Following Wednesday’s quick light snow event, weak cold air advection overnight will allow for overnight lows to fall into the single digits in interior NW NJ/SE NY and the 10s elsewhere, generally in the upper 10s near NYC. Slight warming is possible by the morning hours as a stronger low pressure approaches northern NY state associated with the southern end of the strong polar vortex. With a weakening northerly flow over western Canada and a lack of blocking near northern Canada/Greenland, along with the polar vortex becoming elongated over southern Canada, preventing further southward displacement and keeping the frigid temperatures trapped north of the US/Canada border, a brief period of strong cold air advection behind the low pressure will drag some of the cold into the region on Thursday night into Friday, supporting a brief period of much colder temperatures along with windy conditions, with a westerly wind at 15-25 mph expected on Thursday, gusting up to 40 mph. Winds will gradually subside overnight as lows fall to near zero in interior NW NJ/SE NY, low-mid 10s in NYC and the coast, and the upper 0s to low 10s elsewhere, with wind chill values in the single digits to near zero likely for most locations and likely falling below zero inland.

A surface high pressure will move through on Friday, keeping high temperatures well below average in the mid 20s for most of the area; this is nearly 20 degrees below the average high temperature for late February. As the polar vortex begins to retreat northward and a weak shortwave trough races east through the region, mostly cloudy skies are expected for Saturday with warmer temperatures, likely peaking in the upper 20s to low 30s, along with isolated snow showers mainly near and north of NYC.

 

Sunday – Next Week: More Widespread Rain/Snow Expected

The main highlight of the forecast is towards next Monday, as a widespread storm system likely affects the eastern half of the US. Some changes will begin to evolve in the pattern as the southern stream becomes active over California, bringing widespread rain to locations which have been under a drought for the majority of the winter, leading to a trough setting up over the western US, which along with the retreating polar vortex will allow for weak ridging to develop over the southeast US and support a southwesterly flow across much of the central-eastern US. The first such shortwave will enter California on Wednesday, racing east and producing the light snow event on Saturday in the northeast US. A stronger shortwave trough will land onshore around Friday night, and will continue to progress ENE through the central and northeast US while possibly interacting with the northern stream. This type of setup often supports a high probability of precipitation in the northeast US in the longer range, and along with strong support from the model guidance and ensemble members, a 90% chance of precipitation has been added into the 8-day forecast for Monday.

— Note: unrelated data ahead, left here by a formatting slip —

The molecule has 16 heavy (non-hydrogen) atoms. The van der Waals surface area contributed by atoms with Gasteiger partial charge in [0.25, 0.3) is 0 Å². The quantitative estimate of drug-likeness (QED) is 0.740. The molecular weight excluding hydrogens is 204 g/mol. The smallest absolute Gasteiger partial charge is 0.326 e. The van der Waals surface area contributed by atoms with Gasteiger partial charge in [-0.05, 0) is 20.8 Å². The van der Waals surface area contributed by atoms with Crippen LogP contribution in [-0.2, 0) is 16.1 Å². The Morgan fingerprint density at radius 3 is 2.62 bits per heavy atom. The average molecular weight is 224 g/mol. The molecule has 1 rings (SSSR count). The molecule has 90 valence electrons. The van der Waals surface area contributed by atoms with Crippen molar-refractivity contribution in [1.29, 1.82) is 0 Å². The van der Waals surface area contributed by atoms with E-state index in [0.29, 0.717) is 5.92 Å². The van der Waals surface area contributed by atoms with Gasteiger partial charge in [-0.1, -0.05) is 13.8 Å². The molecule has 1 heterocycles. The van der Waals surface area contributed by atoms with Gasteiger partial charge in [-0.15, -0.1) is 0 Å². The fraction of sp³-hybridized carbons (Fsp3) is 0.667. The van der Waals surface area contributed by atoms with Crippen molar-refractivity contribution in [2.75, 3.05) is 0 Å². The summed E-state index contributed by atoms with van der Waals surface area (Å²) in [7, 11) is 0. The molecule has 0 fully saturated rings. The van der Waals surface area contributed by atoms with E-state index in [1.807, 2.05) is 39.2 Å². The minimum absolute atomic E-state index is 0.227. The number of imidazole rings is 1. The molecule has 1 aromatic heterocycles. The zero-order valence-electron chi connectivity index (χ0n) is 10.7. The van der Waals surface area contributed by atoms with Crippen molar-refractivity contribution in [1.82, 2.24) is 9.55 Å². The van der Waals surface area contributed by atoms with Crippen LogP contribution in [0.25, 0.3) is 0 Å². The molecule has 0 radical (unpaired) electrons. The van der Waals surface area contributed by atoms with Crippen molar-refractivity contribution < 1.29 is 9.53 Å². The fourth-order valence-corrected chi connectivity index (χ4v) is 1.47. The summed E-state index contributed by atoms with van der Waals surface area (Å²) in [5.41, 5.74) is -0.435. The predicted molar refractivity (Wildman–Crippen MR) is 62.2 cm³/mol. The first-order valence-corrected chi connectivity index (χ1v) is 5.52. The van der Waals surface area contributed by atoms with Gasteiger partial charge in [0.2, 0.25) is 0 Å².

As this is still a week away, there remain many uncertainties with the more specific details, including the exact track, timing and precipitation totals. Given the presence of ridging in the southeast US along with an antecedent cold air mass, this system is expected to produce snow across parts of the region, currently likely to include the area as well, but with the potential for rain to reach the area as well in the more amplified scenario, which is a risk under this type of setup if the system is too amplified. The exact timing is in question as well, with the ECMWF depicting a fairly quick event ending by Monday while the GFS supports a two-wave event stretching into Tuesday, while the model guidance also backed away from the earlier depiction of a high pressure building in on Sunday and now support a frontal boundary stalling nearby keeping snow in the forecast during Sunday into Sunday night. As the key players for this system are still in the Pacific Ocean and northern Canada, regions of poor upper level data sampling, additional changes are expected over the next few days, and a preliminary timing of Sunday night through Monday evening is currently forecast but is subject to change. More information will be posted on this system over the next few days.